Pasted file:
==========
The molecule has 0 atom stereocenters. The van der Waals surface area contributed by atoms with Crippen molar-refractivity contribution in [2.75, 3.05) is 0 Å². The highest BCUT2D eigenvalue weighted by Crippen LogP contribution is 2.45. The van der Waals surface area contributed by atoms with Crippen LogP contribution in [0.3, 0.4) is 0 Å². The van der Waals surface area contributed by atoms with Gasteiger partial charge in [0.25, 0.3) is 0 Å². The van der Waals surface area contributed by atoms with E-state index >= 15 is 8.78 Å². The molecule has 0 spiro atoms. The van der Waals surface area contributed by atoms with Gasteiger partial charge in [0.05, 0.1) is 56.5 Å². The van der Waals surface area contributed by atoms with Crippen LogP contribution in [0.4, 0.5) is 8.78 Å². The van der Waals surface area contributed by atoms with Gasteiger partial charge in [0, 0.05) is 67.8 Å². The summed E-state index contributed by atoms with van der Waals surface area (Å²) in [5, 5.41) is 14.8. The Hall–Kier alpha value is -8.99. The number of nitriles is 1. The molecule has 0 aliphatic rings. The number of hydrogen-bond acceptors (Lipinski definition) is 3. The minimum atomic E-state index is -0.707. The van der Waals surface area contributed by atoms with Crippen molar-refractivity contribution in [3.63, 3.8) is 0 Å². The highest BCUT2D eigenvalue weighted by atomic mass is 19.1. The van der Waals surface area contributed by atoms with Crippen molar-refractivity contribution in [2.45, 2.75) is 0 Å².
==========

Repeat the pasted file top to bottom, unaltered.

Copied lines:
The molecule has 0 atom stereocenters. The van der Waals surface area contributed by atoms with Crippen molar-refractivity contribution in [2.75, 3.05) is 0 Å². The highest BCUT2D eigenvalue weighted by Crippen LogP contribution is 2.45. The van der Waals surface area contributed by atoms with Crippen LogP contribution in [0.3, 0.4) is 0 Å². The van der Waals surface area contributed by atoms with Gasteiger partial charge in [0.25, 0.3) is 0 Å². The van der Waals surface area contributed by atoms with E-state index >= 15 is 8.78 Å². The molecule has 0 spiro atoms. The van der Waals surface area contributed by atoms with Gasteiger partial charge in [0.05, 0.1) is 56.5 Å². The van der Waals surface area contributed by atoms with Crippen LogP contribution in [0.4, 0.5) is 8.78 Å². The van der Waals surface area contributed by atoms with Gasteiger partial charge in [0, 0.05) is 67.8 Å². The summed E-state index contributed by atoms with van der Waals surface area (Å²) in [5, 5.41) is 14.8. The Hall–Kier alpha value is -8.99. The number of nitriles is 1. The molecule has 0 aliphatic rings. The number of hydrogen-bond acceptors (Lipinski definition) is 3. The minimum atomic E-state index is -0.707. The van der Waals surface area contributed by atoms with Crippen molar-refractivity contribution in [3.63, 3.8) is 0 Å². The highest BCUT2D eigenvalue weighted by atomic mass is 19.1. The van der Waals surface area contributed by atoms with Crippen molar-refractivity contribution in [2.45, 2.75) is 0 Å².